1. It's easy to get to.
I caught the 12:58 Eurostar from St Pancras to Brussels. It was an easy change on to a Thalys train to Aachen. The whole trip took about four hours from the centre of London to the centre of Aachen - no endless hanging around airports and you can take as much luggage as you can carry.
I'd booked my tickets online - for some reason for the Thalys train from Brussels to Aachen it was slightly cheaper to travel first class than economy. When you see anomalies like that you don't argue, you just book. First class on a Thalys train is train travel as it should be - free wifi, a meal, a glass of wine - lovely.
2. The history.
Aachen is quite an interesting place - originally established as a spa town by the occupying Roman legions, after the Romans withdrew the Franks ruled the region for the next couple of hundred years - Aachen was where all of their coronations were held.
The huge cathedral and imposing town hall are surrounded by narrow, cobble stone streets that enable you to easily envisage life as it used to be in this ancient city.
Aachen fared badly during World War II - enduring a prolonged siege by the US infantry and ultimately being the first German city to fall to the Allied forces. Much of the city was destroyed but the old town precinct around the cathedral and town hall survived relatively intact.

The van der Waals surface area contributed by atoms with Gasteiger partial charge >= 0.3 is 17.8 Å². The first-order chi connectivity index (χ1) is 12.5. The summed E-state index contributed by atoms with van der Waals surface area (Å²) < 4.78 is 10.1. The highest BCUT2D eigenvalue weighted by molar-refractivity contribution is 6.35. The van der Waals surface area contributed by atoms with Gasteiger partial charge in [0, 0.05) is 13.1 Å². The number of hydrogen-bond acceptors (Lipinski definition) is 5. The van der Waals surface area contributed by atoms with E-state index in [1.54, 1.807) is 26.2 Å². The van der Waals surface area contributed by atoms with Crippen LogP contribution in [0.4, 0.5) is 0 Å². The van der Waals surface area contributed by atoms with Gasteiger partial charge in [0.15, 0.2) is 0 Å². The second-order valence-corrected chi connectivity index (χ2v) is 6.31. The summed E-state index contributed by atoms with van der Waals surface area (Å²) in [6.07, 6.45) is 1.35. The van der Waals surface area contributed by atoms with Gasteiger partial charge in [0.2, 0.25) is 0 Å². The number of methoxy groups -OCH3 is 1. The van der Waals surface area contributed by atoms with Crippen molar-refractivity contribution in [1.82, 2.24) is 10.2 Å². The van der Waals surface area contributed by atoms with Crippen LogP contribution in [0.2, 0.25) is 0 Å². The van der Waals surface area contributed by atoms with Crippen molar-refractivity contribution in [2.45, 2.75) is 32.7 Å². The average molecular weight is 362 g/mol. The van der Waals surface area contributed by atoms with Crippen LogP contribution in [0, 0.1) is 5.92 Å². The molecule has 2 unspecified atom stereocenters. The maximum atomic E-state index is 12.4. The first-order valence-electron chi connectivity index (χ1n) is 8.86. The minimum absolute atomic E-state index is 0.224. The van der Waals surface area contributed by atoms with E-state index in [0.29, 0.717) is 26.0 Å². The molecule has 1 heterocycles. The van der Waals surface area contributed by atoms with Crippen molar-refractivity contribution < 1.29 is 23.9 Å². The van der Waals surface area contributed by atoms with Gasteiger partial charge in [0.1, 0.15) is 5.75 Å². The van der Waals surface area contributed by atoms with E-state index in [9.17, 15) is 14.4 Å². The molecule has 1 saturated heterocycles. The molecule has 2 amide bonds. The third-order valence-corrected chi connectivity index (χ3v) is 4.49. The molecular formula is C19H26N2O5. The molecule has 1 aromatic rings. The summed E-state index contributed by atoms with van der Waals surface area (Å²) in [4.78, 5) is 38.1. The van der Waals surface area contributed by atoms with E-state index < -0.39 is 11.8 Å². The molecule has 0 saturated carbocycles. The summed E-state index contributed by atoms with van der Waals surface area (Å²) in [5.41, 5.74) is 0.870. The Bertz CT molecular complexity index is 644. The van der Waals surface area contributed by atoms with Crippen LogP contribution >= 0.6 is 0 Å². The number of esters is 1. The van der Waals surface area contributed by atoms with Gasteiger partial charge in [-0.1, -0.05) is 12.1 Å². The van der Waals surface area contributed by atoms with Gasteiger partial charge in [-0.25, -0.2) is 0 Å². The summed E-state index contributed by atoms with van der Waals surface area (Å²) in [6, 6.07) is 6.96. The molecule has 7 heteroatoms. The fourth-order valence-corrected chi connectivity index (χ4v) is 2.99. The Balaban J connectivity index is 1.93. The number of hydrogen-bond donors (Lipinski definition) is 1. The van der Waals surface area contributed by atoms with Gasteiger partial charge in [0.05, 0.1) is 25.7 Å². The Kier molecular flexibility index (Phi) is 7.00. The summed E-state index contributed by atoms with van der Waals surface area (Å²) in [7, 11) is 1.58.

After a bit of exploring I stopped for a drink at the bar Egmont - a cool, relaxed bar, popular with locals.
3. The shopping.
As most of the city had to be rebuilt following the devastation of World War II, it now feels a very modern and dynamic place to live. This is the kind of place you could easily come to for a fun weekend of shopping - all the high street brands are here, and somehow shopping is more fun when it's done in a foreign language.
4. The food and drink.
Germany is not a place to go for light, healthy, eating. They seem to like hearty fare washed down with beer - my favourites were the local Bitburger and Gaffel, both blond beers with light flavours but somehow perfect accompaniment for my veal schnitzel from Lasaro restaurant in a basement somewhere in the middle of the old town.
I liked Aachen's bakeries too - lots of different sorts of pastries, so different from the delicate refinement of French patisserie, the Germans seem to value lots of sugar and strong flavours over everything else. I started my day with a Berliner donut - sugar coated and filled with apricot jam, not the healthiest breakfast but undeniably delicious.Suggest a correction